Here below I will present these roles and their specificities along 4 aspects of the job: their respective mission, the activities they entail, the tools they required and the scientific foundations they leverage. Let there be light!

The Mission

The first difference we make between Product analysts and Algorithms specialists is about the expectations we have about each role; that it their Mission. Product analysts are expected to find ways to optimize the performance of a product, typically by surfacing key insights when Algorithm specialists are expected to build models that which will enrich and enhance the capabilities of the company. Those models are typically not directly tied to a specific product and are used to serve various needs.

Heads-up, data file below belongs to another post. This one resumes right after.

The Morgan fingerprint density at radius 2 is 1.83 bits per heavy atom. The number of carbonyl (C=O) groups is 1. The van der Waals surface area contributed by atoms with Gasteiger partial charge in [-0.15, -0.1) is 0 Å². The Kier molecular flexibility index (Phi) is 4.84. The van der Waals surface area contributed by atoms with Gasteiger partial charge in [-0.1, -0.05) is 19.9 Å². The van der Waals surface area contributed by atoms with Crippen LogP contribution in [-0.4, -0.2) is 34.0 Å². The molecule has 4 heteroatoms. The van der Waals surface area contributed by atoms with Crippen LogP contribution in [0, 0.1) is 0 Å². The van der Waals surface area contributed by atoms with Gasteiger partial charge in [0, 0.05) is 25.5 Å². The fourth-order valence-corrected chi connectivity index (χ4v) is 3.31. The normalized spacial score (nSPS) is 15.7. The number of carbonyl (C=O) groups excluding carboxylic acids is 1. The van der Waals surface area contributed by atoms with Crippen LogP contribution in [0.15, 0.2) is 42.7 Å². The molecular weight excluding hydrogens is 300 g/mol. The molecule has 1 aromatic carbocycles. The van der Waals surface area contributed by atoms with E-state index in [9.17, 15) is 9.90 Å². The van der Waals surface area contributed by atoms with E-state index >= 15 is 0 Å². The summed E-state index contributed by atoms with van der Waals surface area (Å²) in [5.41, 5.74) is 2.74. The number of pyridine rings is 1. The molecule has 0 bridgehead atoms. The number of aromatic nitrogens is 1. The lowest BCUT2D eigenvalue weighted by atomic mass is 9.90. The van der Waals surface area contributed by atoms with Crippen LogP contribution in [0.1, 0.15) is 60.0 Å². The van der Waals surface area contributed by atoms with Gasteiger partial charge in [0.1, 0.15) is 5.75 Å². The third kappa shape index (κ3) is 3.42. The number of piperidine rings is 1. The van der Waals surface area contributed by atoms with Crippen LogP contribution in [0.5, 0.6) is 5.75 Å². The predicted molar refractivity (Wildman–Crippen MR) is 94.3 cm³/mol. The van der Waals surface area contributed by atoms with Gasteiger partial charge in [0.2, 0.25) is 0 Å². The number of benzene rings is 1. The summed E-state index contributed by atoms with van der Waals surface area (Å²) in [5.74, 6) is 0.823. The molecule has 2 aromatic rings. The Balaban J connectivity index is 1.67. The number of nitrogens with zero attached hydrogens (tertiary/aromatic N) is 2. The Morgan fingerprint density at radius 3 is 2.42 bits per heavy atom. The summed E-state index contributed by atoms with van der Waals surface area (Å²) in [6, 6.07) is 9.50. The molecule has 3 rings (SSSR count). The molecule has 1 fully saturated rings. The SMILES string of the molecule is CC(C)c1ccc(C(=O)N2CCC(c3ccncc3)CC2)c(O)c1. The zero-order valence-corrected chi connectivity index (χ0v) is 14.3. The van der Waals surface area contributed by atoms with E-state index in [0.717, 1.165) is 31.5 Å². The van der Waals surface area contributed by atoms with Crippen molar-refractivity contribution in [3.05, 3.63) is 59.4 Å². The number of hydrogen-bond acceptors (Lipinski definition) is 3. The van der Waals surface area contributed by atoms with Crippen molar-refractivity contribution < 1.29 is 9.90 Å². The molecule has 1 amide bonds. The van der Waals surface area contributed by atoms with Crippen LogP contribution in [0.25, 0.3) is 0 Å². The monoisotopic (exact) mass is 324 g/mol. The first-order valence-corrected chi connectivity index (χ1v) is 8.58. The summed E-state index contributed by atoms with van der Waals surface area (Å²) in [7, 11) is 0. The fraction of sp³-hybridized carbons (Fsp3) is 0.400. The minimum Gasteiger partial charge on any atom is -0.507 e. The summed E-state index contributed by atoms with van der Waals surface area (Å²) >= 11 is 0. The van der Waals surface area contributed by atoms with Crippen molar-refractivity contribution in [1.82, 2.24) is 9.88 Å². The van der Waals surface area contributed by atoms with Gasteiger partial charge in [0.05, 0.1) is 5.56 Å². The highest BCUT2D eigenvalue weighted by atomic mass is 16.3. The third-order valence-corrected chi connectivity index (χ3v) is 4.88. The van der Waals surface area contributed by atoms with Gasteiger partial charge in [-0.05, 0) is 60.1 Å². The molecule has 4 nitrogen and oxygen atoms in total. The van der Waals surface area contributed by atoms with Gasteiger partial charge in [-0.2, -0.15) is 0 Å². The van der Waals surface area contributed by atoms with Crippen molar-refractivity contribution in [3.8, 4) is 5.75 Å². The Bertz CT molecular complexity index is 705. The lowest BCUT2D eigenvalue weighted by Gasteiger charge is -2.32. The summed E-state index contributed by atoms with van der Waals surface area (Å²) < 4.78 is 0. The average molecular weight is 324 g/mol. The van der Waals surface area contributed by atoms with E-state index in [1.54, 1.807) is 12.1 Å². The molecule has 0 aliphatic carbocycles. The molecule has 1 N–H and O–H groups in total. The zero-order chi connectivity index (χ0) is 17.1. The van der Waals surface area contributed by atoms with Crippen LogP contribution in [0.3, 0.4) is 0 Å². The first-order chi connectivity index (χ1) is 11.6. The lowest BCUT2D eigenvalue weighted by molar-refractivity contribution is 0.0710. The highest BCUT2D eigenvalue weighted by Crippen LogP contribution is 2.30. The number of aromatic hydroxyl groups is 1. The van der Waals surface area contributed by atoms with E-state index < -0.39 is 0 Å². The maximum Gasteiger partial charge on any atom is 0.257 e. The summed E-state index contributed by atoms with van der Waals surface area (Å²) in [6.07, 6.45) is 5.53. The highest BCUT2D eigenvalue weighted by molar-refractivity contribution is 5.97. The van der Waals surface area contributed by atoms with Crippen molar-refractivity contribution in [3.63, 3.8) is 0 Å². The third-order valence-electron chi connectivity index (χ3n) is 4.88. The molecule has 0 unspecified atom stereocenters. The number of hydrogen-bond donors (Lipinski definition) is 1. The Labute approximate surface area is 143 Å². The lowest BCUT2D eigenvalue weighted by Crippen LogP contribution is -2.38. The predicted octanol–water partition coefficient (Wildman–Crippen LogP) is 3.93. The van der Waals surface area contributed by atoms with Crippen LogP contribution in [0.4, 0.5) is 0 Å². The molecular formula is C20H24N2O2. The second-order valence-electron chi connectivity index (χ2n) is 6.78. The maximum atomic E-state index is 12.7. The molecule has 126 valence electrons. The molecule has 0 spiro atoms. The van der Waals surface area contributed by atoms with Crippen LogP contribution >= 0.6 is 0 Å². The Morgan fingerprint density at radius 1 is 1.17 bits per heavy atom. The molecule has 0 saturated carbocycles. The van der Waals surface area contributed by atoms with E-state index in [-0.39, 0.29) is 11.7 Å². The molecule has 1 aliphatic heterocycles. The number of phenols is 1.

These different expectations have far-reaching consequences in terms of organization of work, activities, skillset sought after and success criteria that I detail below.

Activities

From afar, both populations can be seen to have very similar activities: both access data from a repository, apply analytical approaches and reasonings and make accessible to a less analytical audience the most relevant part of their work. However, different missions mean different activities and engagement model:

Product analysts typically work within a feature-team-like structure bringing together all required talents (often a combination of Engineering, Product Management and Analytical ones) around a shared objective. In that context a Product analyst’s work will typically include:

  • Building the relevant data sets from design to production; so as to be able to understand the performance of the product and highlight improvement areas
  • Creating the analytical frameworks (simulations, optimization scripts, performance metrics) that will allow getting an offline estimate of the identified business opportunities